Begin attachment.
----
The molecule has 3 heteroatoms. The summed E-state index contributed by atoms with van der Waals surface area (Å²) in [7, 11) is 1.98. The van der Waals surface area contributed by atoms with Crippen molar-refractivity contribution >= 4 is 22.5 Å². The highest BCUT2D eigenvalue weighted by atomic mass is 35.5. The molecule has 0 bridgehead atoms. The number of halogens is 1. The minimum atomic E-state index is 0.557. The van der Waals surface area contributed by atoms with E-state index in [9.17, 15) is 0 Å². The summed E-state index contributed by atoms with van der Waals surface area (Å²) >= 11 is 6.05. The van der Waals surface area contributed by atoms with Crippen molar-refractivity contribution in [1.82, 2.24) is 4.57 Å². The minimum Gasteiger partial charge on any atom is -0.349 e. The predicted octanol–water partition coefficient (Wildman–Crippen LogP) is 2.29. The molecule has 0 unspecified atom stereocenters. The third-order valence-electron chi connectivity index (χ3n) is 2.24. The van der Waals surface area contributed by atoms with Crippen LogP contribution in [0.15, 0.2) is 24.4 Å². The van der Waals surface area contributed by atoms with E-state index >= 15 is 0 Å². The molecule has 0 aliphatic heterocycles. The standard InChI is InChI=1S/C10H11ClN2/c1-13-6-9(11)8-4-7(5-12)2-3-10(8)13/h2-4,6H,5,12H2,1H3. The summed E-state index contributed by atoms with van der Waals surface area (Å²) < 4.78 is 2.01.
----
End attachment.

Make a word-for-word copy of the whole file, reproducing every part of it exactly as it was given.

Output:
The molecule has 3 heteroatoms. The summed E-state index contributed by atoms with van der Waals surface area (Å²) in [7, 11) is 1.98. The van der Waals surface area contributed by atoms with Crippen molar-refractivity contribution >= 4 is 22.5 Å². The highest BCUT2D eigenvalue weighted by atomic mass is 35.5. The molecule has 0 bridgehead atoms. The number of halogens is 1. The minimum atomic E-state index is 0.557. The van der Waals surface area contributed by atoms with E-state index in [9.17, 15) is 0 Å². The summed E-state index contributed by atoms with van der Waals surface area (Å²) >= 11 is 6.05. The van der Waals surface area contributed by atoms with Crippen molar-refractivity contribution in [1.82, 2.24) is 4.57 Å². The minimum Gasteiger partial charge on any atom is -0.349 e. The predicted octanol–water partition coefficient (Wildman–Crippen LogP) is 2.29. The molecule has 0 unspecified atom stereocenters. The third-order valence-electron chi connectivity index (χ3n) is 2.24. The van der Waals surface area contributed by atoms with Crippen LogP contribution in [0.15, 0.2) is 24.4 Å². The van der Waals surface area contributed by atoms with E-state index >= 15 is 0 Å². The molecule has 0 aliphatic heterocycles. The standard InChI is InChI=1S/C10H11ClN2/c1-13-6-9(11)8-4-7(5-12)2-3-10(8)13/h2-4,6H,5,12H2,1H3. The summed E-state index contributed by atoms with van der Waals surface area (Å²) < 4.78 is 2.01.